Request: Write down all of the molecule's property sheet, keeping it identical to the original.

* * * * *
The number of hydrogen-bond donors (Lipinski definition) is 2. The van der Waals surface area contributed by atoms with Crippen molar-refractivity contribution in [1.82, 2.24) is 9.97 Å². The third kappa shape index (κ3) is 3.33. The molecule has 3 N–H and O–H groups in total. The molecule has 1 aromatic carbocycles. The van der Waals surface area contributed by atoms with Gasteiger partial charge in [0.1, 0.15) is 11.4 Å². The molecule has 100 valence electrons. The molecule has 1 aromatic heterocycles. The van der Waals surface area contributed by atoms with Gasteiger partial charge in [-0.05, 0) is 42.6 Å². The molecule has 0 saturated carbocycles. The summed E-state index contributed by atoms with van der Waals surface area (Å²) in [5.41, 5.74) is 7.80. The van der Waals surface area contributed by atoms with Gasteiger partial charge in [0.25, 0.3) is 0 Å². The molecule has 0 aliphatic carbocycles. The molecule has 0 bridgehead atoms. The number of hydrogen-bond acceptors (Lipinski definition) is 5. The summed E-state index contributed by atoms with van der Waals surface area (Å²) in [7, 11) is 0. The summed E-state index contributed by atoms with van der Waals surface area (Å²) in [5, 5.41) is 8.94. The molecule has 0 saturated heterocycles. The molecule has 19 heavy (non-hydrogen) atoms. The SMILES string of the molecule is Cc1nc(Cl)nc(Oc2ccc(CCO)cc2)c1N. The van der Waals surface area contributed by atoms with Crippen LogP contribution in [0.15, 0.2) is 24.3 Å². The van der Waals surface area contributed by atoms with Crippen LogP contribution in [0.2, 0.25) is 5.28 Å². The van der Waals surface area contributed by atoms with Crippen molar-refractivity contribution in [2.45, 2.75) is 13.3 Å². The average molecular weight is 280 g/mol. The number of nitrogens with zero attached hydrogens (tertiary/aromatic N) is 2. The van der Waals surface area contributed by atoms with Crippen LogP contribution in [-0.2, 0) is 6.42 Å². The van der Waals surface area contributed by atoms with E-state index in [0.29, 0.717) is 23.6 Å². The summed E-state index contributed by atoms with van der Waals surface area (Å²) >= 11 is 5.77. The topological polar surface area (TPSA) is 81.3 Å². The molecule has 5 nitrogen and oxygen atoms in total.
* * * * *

The number of hydrogen-bond donors (Lipinski definition) is 2. The van der Waals surface area contributed by atoms with Crippen molar-refractivity contribution in [1.82, 2.24) is 9.97 Å². The third kappa shape index (κ3) is 3.33. The molecule has 3 N–H and O–H groups in total. The molecule has 1 aromatic carbocycles. The van der Waals surface area contributed by atoms with Gasteiger partial charge in [0.1, 0.15) is 11.4 Å². The molecule has 100 valence electrons. The molecule has 1 aromatic heterocycles. The van der Waals surface area contributed by atoms with Gasteiger partial charge in [-0.05, 0) is 42.6 Å². The molecule has 0 saturated carbocycles. The summed E-state index contributed by atoms with van der Waals surface area (Å²) in [5.41, 5.74) is 7.80. The van der Waals surface area contributed by atoms with Gasteiger partial charge in [0.25, 0.3) is 0 Å². The molecule has 0 aliphatic carbocycles. The molecule has 0 bridgehead atoms. The number of hydrogen-bond acceptors (Lipinski definition) is 5. The summed E-state index contributed by atoms with van der Waals surface area (Å²) in [7, 11) is 0. The summed E-state index contributed by atoms with van der Waals surface area (Å²) in [5, 5.41) is 8.94. The molecule has 0 saturated heterocycles. The molecule has 19 heavy (non-hydrogen) atoms. The SMILES string of the molecule is Cc1nc(Cl)nc(Oc2ccc(CCO)cc2)c1N. The van der Waals surface area contributed by atoms with Crippen LogP contribution in [0.15, 0.2) is 24.3 Å². The van der Waals surface area contributed by atoms with Crippen LogP contribution in [0.2, 0.25) is 5.28 Å². The van der Waals surface area contributed by atoms with Crippen molar-refractivity contribution in [2.45, 2.75) is 13.3 Å². The average molecular weight is 280 g/mol. The number of nitrogens with zero attached hydrogens (tertiary/aromatic N) is 2. The van der Waals surface area contributed by atoms with Crippen LogP contribution in [-0.2, 0) is 6.42 Å². The van der Waals surface area contributed by atoms with E-state index in [0.29, 0.717) is 23.6 Å². The summed E-state index contributed by atoms with van der Waals surface area (Å²) >= 11 is 5.77. The topological polar surface area (TPSA) is 81.3 Å². The molecule has 5 nitrogen and oxygen atoms in total.